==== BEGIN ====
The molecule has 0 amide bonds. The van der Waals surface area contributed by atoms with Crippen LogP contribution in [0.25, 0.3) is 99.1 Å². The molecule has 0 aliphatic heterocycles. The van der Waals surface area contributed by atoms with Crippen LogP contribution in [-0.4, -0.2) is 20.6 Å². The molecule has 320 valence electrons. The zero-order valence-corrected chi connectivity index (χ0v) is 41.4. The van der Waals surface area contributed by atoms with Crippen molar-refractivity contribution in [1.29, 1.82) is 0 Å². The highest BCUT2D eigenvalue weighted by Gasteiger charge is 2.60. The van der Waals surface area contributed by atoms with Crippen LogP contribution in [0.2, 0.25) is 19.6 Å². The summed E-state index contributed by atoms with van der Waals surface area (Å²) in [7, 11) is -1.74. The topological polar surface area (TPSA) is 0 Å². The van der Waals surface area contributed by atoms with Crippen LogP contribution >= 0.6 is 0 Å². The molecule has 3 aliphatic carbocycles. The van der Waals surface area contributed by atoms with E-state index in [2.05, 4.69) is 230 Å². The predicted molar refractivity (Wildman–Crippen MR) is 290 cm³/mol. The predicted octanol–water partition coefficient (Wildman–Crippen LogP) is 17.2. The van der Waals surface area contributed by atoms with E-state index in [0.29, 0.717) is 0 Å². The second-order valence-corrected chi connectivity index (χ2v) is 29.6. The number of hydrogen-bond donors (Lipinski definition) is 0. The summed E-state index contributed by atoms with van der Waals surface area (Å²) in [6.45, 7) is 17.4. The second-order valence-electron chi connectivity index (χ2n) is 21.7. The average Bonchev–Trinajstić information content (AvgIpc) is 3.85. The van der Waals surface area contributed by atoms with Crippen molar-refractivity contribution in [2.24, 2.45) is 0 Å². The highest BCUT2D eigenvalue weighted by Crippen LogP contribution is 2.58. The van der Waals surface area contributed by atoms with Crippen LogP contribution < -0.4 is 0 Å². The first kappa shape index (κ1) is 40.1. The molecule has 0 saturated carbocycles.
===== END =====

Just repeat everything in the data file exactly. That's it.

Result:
The molecule has 0 amide bonds. The van der Waals surface area contributed by atoms with Crippen LogP contribution in [0.25, 0.3) is 99.1 Å². The molecule has 0 aliphatic heterocycles. The van der Waals surface area contributed by atoms with Crippen LogP contribution in [-0.4, -0.2) is 20.6 Å². The molecule has 320 valence electrons. The zero-order valence-corrected chi connectivity index (χ0v) is 41.4. The van der Waals surface area contributed by atoms with Crippen molar-refractivity contribution in [1.29, 1.82) is 0 Å². The highest BCUT2D eigenvalue weighted by Gasteiger charge is 2.60. The van der Waals surface area contributed by atoms with Crippen LogP contribution in [0.2, 0.25) is 19.6 Å². The summed E-state index contributed by atoms with van der Waals surface area (Å²) in [7, 11) is -1.74. The topological polar surface area (TPSA) is 0 Å². The van der Waals surface area contributed by atoms with Crippen LogP contribution >= 0.6 is 0 Å². The molecule has 3 aliphatic carbocycles. The van der Waals surface area contributed by atoms with E-state index in [2.05, 4.69) is 230 Å². The predicted molar refractivity (Wildman–Crippen MR) is 290 cm³/mol. The predicted octanol–water partition coefficient (Wildman–Crippen LogP) is 17.2. The van der Waals surface area contributed by atoms with E-state index in [0.29, 0.717) is 0 Å². The second-order valence-corrected chi connectivity index (χ2v) is 29.6. The number of hydrogen-bond donors (Lipinski definition) is 0. The summed E-state index contributed by atoms with van der Waals surface area (Å²) in [6.45, 7) is 17.4. The second-order valence-electron chi connectivity index (χ2n) is 21.7. The average Bonchev–Trinajstić information content (AvgIpc) is 3.85. The van der Waals surface area contributed by atoms with Crippen molar-refractivity contribution in [2.24, 2.45) is 0 Å². The highest BCUT2D eigenvalue weighted by Crippen LogP contribution is 2.58. The van der Waals surface area contributed by atoms with Crippen LogP contribution < -0.4 is 0 Å². The first kappa shape index (κ1) is 40.1. The molecule has 0 saturated carbocycles.